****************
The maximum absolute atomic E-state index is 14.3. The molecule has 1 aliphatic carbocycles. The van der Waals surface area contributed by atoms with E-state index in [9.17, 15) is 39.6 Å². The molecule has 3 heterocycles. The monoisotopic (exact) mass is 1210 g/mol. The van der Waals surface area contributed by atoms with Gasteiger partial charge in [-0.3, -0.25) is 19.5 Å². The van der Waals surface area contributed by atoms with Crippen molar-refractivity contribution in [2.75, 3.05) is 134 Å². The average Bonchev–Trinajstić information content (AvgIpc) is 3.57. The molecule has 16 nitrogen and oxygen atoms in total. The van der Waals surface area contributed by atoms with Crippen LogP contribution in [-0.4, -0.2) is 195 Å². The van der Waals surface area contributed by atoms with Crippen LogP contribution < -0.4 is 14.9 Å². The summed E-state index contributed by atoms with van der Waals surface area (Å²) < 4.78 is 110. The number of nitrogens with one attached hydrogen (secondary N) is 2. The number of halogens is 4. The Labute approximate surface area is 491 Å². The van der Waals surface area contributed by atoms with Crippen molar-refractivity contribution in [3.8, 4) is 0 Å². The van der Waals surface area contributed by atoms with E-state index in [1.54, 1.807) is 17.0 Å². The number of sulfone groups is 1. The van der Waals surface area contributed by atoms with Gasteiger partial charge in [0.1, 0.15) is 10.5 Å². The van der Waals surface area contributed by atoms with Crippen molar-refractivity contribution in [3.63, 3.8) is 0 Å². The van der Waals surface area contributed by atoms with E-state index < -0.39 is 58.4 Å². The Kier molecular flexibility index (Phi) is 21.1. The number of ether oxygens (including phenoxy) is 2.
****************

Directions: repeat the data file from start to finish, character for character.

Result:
The maximum absolute atomic E-state index is 14.3. The molecule has 1 aliphatic carbocycles. The van der Waals surface area contributed by atoms with E-state index in [9.17, 15) is 39.6 Å². The molecule has 3 heterocycles. The monoisotopic (exact) mass is 1210 g/mol. The van der Waals surface area contributed by atoms with Gasteiger partial charge in [-0.3, -0.25) is 19.5 Å². The van der Waals surface area contributed by atoms with Crippen molar-refractivity contribution in [2.75, 3.05) is 134 Å². The average Bonchev–Trinajstić information content (AvgIpc) is 3.57. The molecule has 16 nitrogen and oxygen atoms in total. The van der Waals surface area contributed by atoms with Crippen LogP contribution in [-0.4, -0.2) is 195 Å². The van der Waals surface area contributed by atoms with Crippen LogP contribution < -0.4 is 14.9 Å². The summed E-state index contributed by atoms with van der Waals surface area (Å²) < 4.78 is 110. The number of nitrogens with one attached hydrogen (secondary N) is 2. The number of halogens is 4. The Labute approximate surface area is 491 Å². The van der Waals surface area contributed by atoms with Crippen molar-refractivity contribution in [3.8, 4) is 0 Å². The van der Waals surface area contributed by atoms with E-state index in [1.54, 1.807) is 17.0 Å². The number of sulfone groups is 1. The van der Waals surface area contributed by atoms with Gasteiger partial charge in [0.1, 0.15) is 10.5 Å². The van der Waals surface area contributed by atoms with Crippen molar-refractivity contribution in [3.63, 3.8) is 0 Å². The van der Waals surface area contributed by atoms with E-state index < -0.39 is 58.4 Å². The Kier molecular flexibility index (Phi) is 21.1. The number of ether oxygens (including phenoxy) is 2.